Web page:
Design Tips: Making your product jump off the shelves

Design Tips: Making your product jump off the shelves


Capturing consumer interest remains one of the critical goals of product packaging. In today’s hyper competitive marketplace, your product packaging will be the first thing that consumers will

pick out off the shelves, in stores, in real time. While an online presence and aggressive eCommerce strategy is paramount in supporting your overall marketing strategy, POP displays and your retail packaging will be the first thing that your consumers see (before they dig into your product).

What makes your product look desirable. How can you convey inspiration and uniqueness? How can you incorporate this through good, solid design?

  1. Counter displays and floor displays are an incredibly easy and obvious way to pull your product right off the shelf. These are temporary installments which are made out of corrugated cardboard. They are highly customizable. Counter displays are also great for targeting the impulse shopper as they are often found close to the till.   
  2. Revisit colours of the season: It is not always economical to do an entire rebrand every time there is a shift in trends. However, by having a solid base design, playing with colours and materials can be a practical way of making your packaging pop to the consumer.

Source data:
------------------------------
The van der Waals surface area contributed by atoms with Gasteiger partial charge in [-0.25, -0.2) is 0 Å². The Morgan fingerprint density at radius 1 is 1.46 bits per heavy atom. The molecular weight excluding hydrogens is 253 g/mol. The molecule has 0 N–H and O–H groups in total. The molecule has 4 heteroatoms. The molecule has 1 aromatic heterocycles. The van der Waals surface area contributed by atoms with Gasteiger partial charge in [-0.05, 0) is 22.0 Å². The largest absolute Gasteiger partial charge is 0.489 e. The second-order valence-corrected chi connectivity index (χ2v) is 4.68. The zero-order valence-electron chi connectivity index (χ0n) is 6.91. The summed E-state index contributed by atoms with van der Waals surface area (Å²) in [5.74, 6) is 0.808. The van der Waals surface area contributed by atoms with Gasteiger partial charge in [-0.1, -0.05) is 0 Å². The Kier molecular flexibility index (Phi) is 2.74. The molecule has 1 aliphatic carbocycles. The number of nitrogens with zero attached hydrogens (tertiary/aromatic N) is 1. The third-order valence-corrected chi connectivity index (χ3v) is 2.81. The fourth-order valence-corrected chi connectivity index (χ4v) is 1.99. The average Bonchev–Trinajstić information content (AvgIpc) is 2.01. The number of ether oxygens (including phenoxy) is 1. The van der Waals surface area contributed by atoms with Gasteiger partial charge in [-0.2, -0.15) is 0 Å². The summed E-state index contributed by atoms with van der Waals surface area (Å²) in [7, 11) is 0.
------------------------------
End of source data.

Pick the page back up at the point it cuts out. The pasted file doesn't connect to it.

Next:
3. Essentialism: We are not talking about the ever trending minimalism here. Essentialism is looking at what you need to be communicated on your packaging and using just that. Ensuring the consumer knows exactly what they are buying and that they are getting to know you through what is communicated on your packaging. Essentialism focuses on clarity of message and on creating an emotional state in the viewer that is fulfilled and satisfied. Happiness is an essential element. Essentialism is not simply the stripping away of clutter, or non-pertinent information, it is arranging and selecting elements based on importance or hierarchy. What is essential? How can you use bold or colours to communicate this? And (of course) what could you do without?   
  4. Revisit marketing basics: good design should communicate your brand’s spirit, and personify your values and goals. Is there a symbol, gesture or image which effectively tells the consumer what you are about? Is the design and layout on your packaging emblematic of your creative spirit? When strategizing and evaluating good design, it is important to keep these elements, the ones that make you, YOU, in mind.   
  5. Focus on experience. Creating an experience which affords the customer to build a relationship with the product right off the shelves inevitably leads to a sale. The consumer in turn feels invested and connected with the product.


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